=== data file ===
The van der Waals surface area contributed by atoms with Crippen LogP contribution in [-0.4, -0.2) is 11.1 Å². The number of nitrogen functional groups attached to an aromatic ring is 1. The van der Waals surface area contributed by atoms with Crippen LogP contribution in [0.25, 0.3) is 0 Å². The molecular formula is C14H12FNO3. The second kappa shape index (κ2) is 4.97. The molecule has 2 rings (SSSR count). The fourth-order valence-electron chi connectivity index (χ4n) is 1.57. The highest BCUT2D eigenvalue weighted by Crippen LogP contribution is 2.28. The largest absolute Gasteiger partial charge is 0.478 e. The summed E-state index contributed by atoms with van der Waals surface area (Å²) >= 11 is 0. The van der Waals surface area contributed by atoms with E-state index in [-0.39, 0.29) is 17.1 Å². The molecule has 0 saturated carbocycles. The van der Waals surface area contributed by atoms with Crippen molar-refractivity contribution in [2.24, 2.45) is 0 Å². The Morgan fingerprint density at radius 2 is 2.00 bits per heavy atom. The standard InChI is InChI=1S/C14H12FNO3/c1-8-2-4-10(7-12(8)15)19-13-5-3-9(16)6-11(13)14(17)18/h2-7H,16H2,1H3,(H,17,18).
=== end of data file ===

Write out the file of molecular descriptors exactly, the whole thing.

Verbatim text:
The van der Waals surface area contributed by atoms with Crippen LogP contribution in [-0.4, -0.2) is 11.1 Å². The number of nitrogen functional groups attached to an aromatic ring is 1. The van der Waals surface area contributed by atoms with Crippen LogP contribution in [0.25, 0.3) is 0 Å². The molecular formula is C14H12FNO3. The second kappa shape index (κ2) is 4.97. The molecule has 2 rings (SSSR count). The fourth-order valence-electron chi connectivity index (χ4n) is 1.57. The highest BCUT2D eigenvalue weighted by Crippen LogP contribution is 2.28. The largest absolute Gasteiger partial charge is 0.478 e. The summed E-state index contributed by atoms with van der Waals surface area (Å²) >= 11 is 0. The van der Waals surface area contributed by atoms with E-state index in [-0.39, 0.29) is 17.1 Å². The molecule has 0 saturated carbocycles. The van der Waals surface area contributed by atoms with Crippen molar-refractivity contribution in [2.24, 2.45) is 0 Å². The Morgan fingerprint density at radius 2 is 2.00 bits per heavy atom. The standard InChI is InChI=1S/C14H12FNO3/c1-8-2-4-10(7-12(8)15)19-13-5-3-9(16)6-11(13)14(17)18/h2-7H,16H2,1H3,(H,17,18).